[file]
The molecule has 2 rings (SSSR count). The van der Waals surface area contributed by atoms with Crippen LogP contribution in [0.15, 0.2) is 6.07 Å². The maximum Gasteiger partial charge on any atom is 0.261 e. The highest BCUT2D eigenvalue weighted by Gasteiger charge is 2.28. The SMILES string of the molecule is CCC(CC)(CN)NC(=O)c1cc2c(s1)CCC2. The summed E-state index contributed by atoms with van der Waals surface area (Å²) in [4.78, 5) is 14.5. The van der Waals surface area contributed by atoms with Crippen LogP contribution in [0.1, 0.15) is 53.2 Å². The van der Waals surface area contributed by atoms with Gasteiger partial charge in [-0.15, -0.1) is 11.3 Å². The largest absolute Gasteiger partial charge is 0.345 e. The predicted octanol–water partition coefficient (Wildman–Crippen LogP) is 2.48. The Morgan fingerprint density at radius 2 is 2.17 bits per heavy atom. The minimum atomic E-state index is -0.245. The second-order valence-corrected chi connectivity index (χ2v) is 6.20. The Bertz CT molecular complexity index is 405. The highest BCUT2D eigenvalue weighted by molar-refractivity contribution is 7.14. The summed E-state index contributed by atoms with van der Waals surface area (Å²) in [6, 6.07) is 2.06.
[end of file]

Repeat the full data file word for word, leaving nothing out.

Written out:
The molecule has 2 rings (SSSR count). The van der Waals surface area contributed by atoms with Crippen LogP contribution in [0.15, 0.2) is 6.07 Å². The maximum Gasteiger partial charge on any atom is 0.261 e. The highest BCUT2D eigenvalue weighted by Gasteiger charge is 2.28. The SMILES string of the molecule is CCC(CC)(CN)NC(=O)c1cc2c(s1)CCC2. The summed E-state index contributed by atoms with van der Waals surface area (Å²) in [4.78, 5) is 14.5. The van der Waals surface area contributed by atoms with Crippen LogP contribution in [0.1, 0.15) is 53.2 Å². The van der Waals surface area contributed by atoms with Gasteiger partial charge in [-0.15, -0.1) is 11.3 Å². The largest absolute Gasteiger partial charge is 0.345 e. The predicted octanol–water partition coefficient (Wildman–Crippen LogP) is 2.48. The Morgan fingerprint density at radius 2 is 2.17 bits per heavy atom. The minimum atomic E-state index is -0.245. The second-order valence-corrected chi connectivity index (χ2v) is 6.20. The Bertz CT molecular complexity index is 405. The highest BCUT2D eigenvalue weighted by molar-refractivity contribution is 7.14. The summed E-state index contributed by atoms with van der Waals surface area (Å²) in [6, 6.07) is 2.06.